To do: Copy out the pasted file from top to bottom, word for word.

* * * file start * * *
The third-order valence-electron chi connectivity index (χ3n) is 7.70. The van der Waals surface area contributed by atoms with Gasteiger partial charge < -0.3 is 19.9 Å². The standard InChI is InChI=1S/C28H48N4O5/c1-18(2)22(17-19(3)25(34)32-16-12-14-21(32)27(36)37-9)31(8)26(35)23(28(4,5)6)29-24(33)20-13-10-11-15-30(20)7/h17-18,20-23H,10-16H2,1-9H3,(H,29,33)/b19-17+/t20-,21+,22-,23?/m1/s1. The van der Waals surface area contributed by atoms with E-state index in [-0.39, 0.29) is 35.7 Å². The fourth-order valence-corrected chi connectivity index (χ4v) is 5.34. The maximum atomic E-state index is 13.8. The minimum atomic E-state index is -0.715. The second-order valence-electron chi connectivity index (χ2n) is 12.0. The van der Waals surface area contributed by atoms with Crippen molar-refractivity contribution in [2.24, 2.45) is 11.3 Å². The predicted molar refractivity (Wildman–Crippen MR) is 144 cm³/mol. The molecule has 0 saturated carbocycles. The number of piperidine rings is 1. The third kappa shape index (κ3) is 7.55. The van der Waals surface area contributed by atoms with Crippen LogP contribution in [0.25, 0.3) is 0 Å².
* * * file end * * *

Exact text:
The third-order valence-electron chi connectivity index (χ3n) is 7.70. The van der Waals surface area contributed by atoms with Gasteiger partial charge < -0.3 is 19.9 Å². The standard InChI is InChI=1S/C28H48N4O5/c1-18(2)22(17-19(3)25(34)32-16-12-14-21(32)27(36)37-9)31(8)26(35)23(28(4,5)6)29-24(33)20-13-10-11-15-30(20)7/h17-18,20-23H,10-16H2,1-9H3,(H,29,33)/b19-17+/t20-,21+,22-,23?/m1/s1. The van der Waals surface area contributed by atoms with E-state index in [-0.39, 0.29) is 35.7 Å². The fourth-order valence-corrected chi connectivity index (χ4v) is 5.34. The maximum atomic E-state index is 13.8. The minimum atomic E-state index is -0.715. The second-order valence-electron chi connectivity index (χ2n) is 12.0. The van der Waals surface area contributed by atoms with Crippen molar-refractivity contribution in [2.24, 2.45) is 11.3 Å². The predicted molar refractivity (Wildman–Crippen MR) is 144 cm³/mol. The molecule has 0 saturated carbocycles. The number of piperidine rings is 1. The third kappa shape index (κ3) is 7.55. The van der Waals surface area contributed by atoms with Crippen LogP contribution in [0.25, 0.3) is 0 Å².